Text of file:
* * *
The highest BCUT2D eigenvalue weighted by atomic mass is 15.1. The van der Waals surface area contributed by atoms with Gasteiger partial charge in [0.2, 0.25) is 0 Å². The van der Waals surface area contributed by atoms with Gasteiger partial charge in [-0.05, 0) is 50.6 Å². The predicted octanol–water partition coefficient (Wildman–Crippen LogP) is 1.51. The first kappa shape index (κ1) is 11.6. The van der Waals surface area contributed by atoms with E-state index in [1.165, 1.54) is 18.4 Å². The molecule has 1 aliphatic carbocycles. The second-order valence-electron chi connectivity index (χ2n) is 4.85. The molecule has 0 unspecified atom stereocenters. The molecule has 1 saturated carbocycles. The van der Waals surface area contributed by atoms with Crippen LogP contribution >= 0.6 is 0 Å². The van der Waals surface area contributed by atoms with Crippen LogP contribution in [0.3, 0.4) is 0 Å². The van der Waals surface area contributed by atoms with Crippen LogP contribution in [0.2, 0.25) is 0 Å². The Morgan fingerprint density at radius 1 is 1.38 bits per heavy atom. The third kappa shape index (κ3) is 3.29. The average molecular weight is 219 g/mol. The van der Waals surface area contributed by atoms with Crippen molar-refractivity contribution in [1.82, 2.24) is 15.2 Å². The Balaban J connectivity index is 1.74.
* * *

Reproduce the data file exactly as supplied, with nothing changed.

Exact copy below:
The highest BCUT2D eigenvalue weighted by atomic mass is 15.1. The van der Waals surface area contributed by atoms with Gasteiger partial charge in [0.2, 0.25) is 0 Å². The van der Waals surface area contributed by atoms with Gasteiger partial charge in [-0.05, 0) is 50.6 Å². The predicted octanol–water partition coefficient (Wildman–Crippen LogP) is 1.51. The first kappa shape index (κ1) is 11.6. The van der Waals surface area contributed by atoms with E-state index in [1.165, 1.54) is 18.4 Å². The molecule has 1 aliphatic carbocycles. The second-order valence-electron chi connectivity index (χ2n) is 4.85. The molecule has 0 unspecified atom stereocenters. The molecule has 1 saturated carbocycles. The van der Waals surface area contributed by atoms with Crippen LogP contribution >= 0.6 is 0 Å². The van der Waals surface area contributed by atoms with Crippen LogP contribution in [0.3, 0.4) is 0 Å². The van der Waals surface area contributed by atoms with Crippen LogP contribution in [0.2, 0.25) is 0 Å². The Morgan fingerprint density at radius 1 is 1.38 bits per heavy atom. The third kappa shape index (κ3) is 3.29. The average molecular weight is 219 g/mol. The van der Waals surface area contributed by atoms with Crippen molar-refractivity contribution in [1.82, 2.24) is 15.2 Å². The Balaban J connectivity index is 1.74.